This speech is taken from “WHO Director-General’s opening remarks at the media briefing on COVID-19 – 13 October 2021” After his opening remarks, the Director General spoke about the escalating crisis in northern Ethiopia.
As an Ethiopian from Tigray, this crisis affects me personally. But today I am speaking as the Director-General of the World Health Organization.
After 11 months of conflict, the humanitarian crisis in northern Ethiopia is growing worse by the day.
Up to 7 million people are in urgent need of food and other aid across Tigray, Amhara and Afar.
Tigray, with an estimated population of 6 million people, has now been under a de-facto blockade for almost a year. Humanitarian aid is not arriving at anywhere close to the levels needed, and basic services remain cut off, including electricity, banking and telecommunications.
The spread of the conflict into Amhara and Afar is further increasing needs and complicating response efforts.
In Tigray, more than 90 percent of the population needs food aid, and an estimated 400,000 people are living in famine-like conditions, based on the latest UN analysis.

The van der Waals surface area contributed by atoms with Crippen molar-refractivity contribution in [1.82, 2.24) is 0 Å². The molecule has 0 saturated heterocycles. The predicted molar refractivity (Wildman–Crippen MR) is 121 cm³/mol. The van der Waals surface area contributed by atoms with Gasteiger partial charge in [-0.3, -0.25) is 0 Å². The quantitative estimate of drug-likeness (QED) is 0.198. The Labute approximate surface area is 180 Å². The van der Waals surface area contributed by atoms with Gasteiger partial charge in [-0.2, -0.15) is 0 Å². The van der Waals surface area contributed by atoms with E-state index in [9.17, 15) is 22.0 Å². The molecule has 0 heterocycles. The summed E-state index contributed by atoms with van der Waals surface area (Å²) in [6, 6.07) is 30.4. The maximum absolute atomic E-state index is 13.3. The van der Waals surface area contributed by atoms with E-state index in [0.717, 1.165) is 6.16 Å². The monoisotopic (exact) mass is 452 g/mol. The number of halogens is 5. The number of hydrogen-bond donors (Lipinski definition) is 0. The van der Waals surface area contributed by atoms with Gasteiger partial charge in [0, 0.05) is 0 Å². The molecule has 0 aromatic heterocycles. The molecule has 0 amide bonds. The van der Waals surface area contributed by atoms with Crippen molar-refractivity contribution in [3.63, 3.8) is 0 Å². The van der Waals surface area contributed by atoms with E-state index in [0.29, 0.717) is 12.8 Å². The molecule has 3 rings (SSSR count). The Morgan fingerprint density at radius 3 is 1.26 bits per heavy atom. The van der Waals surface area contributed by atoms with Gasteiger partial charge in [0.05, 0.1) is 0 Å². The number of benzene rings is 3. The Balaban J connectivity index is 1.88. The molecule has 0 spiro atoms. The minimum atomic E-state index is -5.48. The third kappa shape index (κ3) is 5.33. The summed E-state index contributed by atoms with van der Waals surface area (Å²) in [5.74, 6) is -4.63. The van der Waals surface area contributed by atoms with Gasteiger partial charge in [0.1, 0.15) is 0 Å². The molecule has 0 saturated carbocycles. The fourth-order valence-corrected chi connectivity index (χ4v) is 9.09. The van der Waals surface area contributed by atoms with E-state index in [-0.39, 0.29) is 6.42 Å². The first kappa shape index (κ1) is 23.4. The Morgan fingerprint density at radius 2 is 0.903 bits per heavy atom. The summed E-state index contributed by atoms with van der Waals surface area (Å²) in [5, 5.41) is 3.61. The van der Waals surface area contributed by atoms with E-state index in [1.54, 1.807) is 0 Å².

Fuel shortages, a continuing communications black-out and other challenges make it difficult to assess the exact extent of the need.
But we are seeing acute malnutrition rates, at levels comparable to those we saw at the onset of the 2011 Somalia famine.
The de-facto blockade of Tigray is preventing us from getting aid to people in desperate need.
Since the end of June, we have only had access to Tigray via one road through the neighbouring Afar region, where movements are being severely restricted by official and unofficial checkpoints and roadblocks, insecurity and other obstacles.
The UN estimates that we need to bring in roughly 100 trucks of aid a day to meet basic needs in Tigray. But since July, the UN has only been able to move 10 percent of this.
The conflict has devastated Tigray’s healthcare system and no supplies of medicine have been allowed into the region since July.
Just a fraction of health facilities in Tigray remain operational due to a lack of fuel and supplies. People with chronic illnesses are dying due to lack of both food and medicine.
Nearly 200,000 children have gone without critical vaccinations. When people do not have enough food, they are more susceptible to deadly diseases, as well as the threat of starvation, and that’s what we’re now seeing in Tigray.
WHO will continue to do everything we can to provide essential life-saving support to all those affected by this crisis.
WHO and our partners ask for unfettered access to the affected regions. The lives of millions of people are at stake.